Learning Representations for Counterfactual Inference Learning Representations for Counterfactual Inference
Paper summary This paper presents a method to train a neural network to make predictions for *counterfactual* questions. In short, such questions are questions about what the result of an intervention would have been, had a different choice for the intervention been made (e.g. *Would this patient have lower blood sugar had she received a different medication?*). One approach to tackle this problem is to collect data of the form $(x_i, t_i, y_i^F)$ where $x_i$ describes a situation (e.g. a patient), $t_i$ describes the intervention made (in this paper $t_i$ is binary, e.g. $t_i = 1$ if a new treatment is used while $t_i = 0$ would correspond to using the current treatment) and $y_i^F$ is the factual outcome of the intervention $t_i$ for $x_i$. From this training data, a predictor $h(x,t)$ taking the pair $(x_i, t_i)$ as input and outputting a prediction for $y_i^F$ could be trained. From this predictor, one could imagine answering counterfactual questions by feeding $(x_i, 1-t_i)$ (i.e. a description of the same situation $x_i$ but with the opposite intervention $1-t_i$) to our predictor and comparing the prediction $h(x_i, 1-t_i)$ with $y_i^F$. This would give us an estimate of the change in the outcome, had a different intervention been made, thus providing an answer to our counterfactual question. The authors point out that this scenario is related to that of domain adaptation (more specifically to the special case of covariate shift) in which the input training distribution (here represented by inputs $(x_i,t_i)$) is different from the distribution of inputs that will be fed at test time to our predictor (corresponding to the inputs $(x_i, 1-t_i)$). If the choice of intervention $t_i$ is evenly spread and chosen independently from $x_i$, the distributions become the same. However, in observational studies, the choice of $t_i$ for some given $x_i$ is often not independent of $x_i$ and made according to some unknown policy. This is the situation of interest in this paper. Thus, the authors propose an approach inspired by the domain adaptation literature. Specifically, they propose to have the predictor $h(x,t)$ learn a representation of $x$ that is indiscriminate of the intervention $t$ (see Figure 2 for the proposed neural network architecture). Indeed, this is a notion that is [well established][1] in the domain adaptation literature and has been exploited previously using regularization terms based on [adversarial learning][2] and [maximum mean discrepancy][3]. In this paper, the authors used instead a regularization (noted in the paper as $disc(\Phi_{t=0},\Phi_ {t=1})$) based on the so-called discrepancy distance of [Mansour et al.][4], adapting its use to the case of a neural network. As an example, imagine that in our dataset, a new treatment ($t=1$) was much more frequently used than not ($t=0$) for men. Thus, for men, relatively insufficient evidence for counterfactual inference is expected to be found in our training dataset. Intuitively, we would thus want our predictor to not rely as much on that "feature" of patients when inferring the impact of the treatment. In addition to this term, the authors also propose incorporating an additional regularizer where the prediction $h(x_i,1-t_i)$ on counterfactual inputs is pushed to be as close as possible to the target $y_{j}^F$ of the observation $x_j$ that is closest to $x_i$ **and** actually had the counterfactual intervention $t_j = 1-t_i$. The paper first shows a bound relating the counterfactual generalization error to the discrepancy distance. Moreover, experiments simulating counterfactual inference tasks are presented, in which performance is measured by comparing the predicted treatment effects (as estimated by the difference between the observed effect $y_i^F$ for the observed treatment and the predicted effect $h(x_i, 1-t_i)$ for the opposite treatment) with the real effect (known here because the data is simulated). The paper shows that the proposed approach using neural networks outperforms several baselines on this task. **My two cents** The connection with domain adaptation presented here is really clever and enlightening. This sounds like a very compelling approach to counterfactual inference, which can exploit a lot of previous work on domain adaptation. The paper mentions that selecting the hyper-parameters (such as the regularization terms weights) in this scenario is not a trivial task. Indeed, measuring performance here requires knowing the true difference in intervention outcomes, which in practice usually cannot be known (e.g. two treatments usually cannot be given to the same patient once). In the paper, they somewhat "cheat" by using the ground truth difference in outcomes to measure out-of-sample performance, which the authors admit is unrealistic. Thus, an interesting avenue for future work would be to design practical hyper-parameter selection procedures for this scenario. I wonder whether the *reverse cross-validation* approach we used in our work on our adversarial approach to domain adaptation (see [Section 5.1.2][5]) could successfully be used here. Finally, I command the authors for presenting such a nicely written description of counterfactual inference problem setup in general, I really enjoyed it! [1]: https://papers.nips.cc/paper/2983-analysis-of-representations-for-domain-adaptation.pdf [2]: http://arxiv.org/abs/1505.07818 [3]: http://ijcai.org/Proceedings/09/Papers/200.pdf [4]: http://www.cs.nyu.edu/~mohri/pub/nadap.pdf [5]: http://arxiv.org/pdf/1505.07818v4.pdf#page=16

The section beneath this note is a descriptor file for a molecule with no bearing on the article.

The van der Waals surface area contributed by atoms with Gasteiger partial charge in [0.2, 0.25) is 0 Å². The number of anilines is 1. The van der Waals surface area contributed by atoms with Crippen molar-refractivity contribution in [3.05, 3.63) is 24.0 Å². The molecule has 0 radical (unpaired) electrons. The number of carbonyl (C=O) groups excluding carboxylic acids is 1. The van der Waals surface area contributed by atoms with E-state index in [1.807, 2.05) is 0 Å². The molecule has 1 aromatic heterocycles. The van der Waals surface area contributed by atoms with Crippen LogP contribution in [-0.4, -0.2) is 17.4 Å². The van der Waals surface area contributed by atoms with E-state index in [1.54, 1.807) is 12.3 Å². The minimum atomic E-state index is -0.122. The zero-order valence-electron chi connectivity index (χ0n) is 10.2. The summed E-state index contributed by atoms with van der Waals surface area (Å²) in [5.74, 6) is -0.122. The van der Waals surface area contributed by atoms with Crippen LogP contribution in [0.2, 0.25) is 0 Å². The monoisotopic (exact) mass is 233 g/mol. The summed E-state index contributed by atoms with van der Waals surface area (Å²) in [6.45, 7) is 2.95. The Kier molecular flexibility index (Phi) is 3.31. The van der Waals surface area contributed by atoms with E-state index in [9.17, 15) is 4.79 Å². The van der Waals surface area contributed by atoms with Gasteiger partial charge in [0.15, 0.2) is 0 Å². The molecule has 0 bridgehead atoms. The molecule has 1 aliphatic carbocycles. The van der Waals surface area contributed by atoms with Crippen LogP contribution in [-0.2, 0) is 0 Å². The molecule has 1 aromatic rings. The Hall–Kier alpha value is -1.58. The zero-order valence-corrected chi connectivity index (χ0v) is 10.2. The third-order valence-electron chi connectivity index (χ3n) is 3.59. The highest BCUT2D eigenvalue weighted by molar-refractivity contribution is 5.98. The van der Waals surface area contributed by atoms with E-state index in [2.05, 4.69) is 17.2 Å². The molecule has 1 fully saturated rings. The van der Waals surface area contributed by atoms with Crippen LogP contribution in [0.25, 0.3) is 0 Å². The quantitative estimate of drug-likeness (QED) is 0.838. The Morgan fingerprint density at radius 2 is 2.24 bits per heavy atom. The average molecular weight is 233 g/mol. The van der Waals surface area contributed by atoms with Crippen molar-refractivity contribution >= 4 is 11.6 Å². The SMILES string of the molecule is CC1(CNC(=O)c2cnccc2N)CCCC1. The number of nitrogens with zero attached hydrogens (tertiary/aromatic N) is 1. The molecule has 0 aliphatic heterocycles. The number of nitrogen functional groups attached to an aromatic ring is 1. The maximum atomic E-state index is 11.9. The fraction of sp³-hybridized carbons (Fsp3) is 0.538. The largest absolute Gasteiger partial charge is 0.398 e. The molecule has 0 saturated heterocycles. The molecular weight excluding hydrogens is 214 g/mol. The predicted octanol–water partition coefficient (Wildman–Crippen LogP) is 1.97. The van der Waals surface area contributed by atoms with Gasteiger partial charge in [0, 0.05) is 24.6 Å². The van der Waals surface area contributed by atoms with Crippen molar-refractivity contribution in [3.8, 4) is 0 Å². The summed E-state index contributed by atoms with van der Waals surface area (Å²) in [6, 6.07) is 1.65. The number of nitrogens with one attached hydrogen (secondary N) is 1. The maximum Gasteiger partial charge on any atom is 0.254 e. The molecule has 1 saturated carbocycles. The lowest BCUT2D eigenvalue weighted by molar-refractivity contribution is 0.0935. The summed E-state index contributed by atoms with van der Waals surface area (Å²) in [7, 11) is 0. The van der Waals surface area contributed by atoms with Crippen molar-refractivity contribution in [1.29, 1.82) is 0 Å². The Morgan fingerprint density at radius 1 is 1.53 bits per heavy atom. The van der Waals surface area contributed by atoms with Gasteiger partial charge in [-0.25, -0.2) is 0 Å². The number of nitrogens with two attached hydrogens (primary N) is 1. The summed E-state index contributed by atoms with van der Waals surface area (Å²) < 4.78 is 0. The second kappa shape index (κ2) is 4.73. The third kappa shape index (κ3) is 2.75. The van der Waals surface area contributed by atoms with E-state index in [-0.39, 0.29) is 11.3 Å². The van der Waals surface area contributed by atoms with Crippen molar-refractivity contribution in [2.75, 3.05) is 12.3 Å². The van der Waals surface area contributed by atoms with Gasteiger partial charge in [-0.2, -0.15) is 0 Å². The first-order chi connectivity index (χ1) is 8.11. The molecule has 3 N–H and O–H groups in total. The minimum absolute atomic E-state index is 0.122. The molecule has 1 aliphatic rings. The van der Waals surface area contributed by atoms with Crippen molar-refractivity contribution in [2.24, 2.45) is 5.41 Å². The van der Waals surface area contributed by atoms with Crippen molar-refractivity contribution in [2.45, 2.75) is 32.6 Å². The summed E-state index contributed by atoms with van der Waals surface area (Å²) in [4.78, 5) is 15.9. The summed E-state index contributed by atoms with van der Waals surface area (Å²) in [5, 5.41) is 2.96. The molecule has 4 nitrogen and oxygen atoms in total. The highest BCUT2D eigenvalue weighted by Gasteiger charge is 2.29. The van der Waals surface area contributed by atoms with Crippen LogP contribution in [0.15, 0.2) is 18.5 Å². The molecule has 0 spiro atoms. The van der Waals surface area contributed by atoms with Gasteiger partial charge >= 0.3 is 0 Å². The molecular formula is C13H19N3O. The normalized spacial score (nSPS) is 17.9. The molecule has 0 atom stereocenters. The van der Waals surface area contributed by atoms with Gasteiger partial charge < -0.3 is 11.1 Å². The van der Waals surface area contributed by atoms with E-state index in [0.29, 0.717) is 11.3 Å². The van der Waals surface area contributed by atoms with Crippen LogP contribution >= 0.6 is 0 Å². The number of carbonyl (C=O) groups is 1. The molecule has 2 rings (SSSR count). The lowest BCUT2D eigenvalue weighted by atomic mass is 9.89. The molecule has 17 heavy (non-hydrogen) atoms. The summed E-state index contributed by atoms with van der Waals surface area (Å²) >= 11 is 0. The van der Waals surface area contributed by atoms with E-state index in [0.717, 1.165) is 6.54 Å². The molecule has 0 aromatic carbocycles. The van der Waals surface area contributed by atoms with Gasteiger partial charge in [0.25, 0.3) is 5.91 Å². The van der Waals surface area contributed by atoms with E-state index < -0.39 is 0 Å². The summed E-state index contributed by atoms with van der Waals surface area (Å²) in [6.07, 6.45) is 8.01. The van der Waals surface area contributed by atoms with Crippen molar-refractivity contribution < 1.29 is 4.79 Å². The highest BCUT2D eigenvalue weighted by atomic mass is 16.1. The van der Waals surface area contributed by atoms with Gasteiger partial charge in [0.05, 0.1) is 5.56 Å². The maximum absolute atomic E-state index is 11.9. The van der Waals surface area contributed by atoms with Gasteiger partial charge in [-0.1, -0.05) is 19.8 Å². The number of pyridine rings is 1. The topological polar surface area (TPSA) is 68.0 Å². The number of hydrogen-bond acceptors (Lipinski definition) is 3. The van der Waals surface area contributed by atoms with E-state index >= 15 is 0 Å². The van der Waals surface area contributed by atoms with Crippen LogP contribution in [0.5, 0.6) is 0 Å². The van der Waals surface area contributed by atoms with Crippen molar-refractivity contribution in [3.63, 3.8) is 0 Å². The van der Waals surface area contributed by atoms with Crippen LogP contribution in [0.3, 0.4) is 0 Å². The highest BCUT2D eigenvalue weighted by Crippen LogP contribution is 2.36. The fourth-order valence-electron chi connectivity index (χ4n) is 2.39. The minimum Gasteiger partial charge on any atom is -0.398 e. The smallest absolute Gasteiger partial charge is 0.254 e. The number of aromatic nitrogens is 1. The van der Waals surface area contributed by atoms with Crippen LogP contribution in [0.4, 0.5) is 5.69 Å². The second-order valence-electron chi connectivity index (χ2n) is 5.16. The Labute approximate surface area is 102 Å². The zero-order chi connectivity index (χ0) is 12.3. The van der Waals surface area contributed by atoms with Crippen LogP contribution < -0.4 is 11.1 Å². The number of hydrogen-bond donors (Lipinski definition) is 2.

Learning Representations for Counterfactual Inference
Johansson, Fredrik D. and Shalit, Uri and Sontag, David
arXiv e-Print archive - 2016 via Bibsonomy
Keywords: dblp

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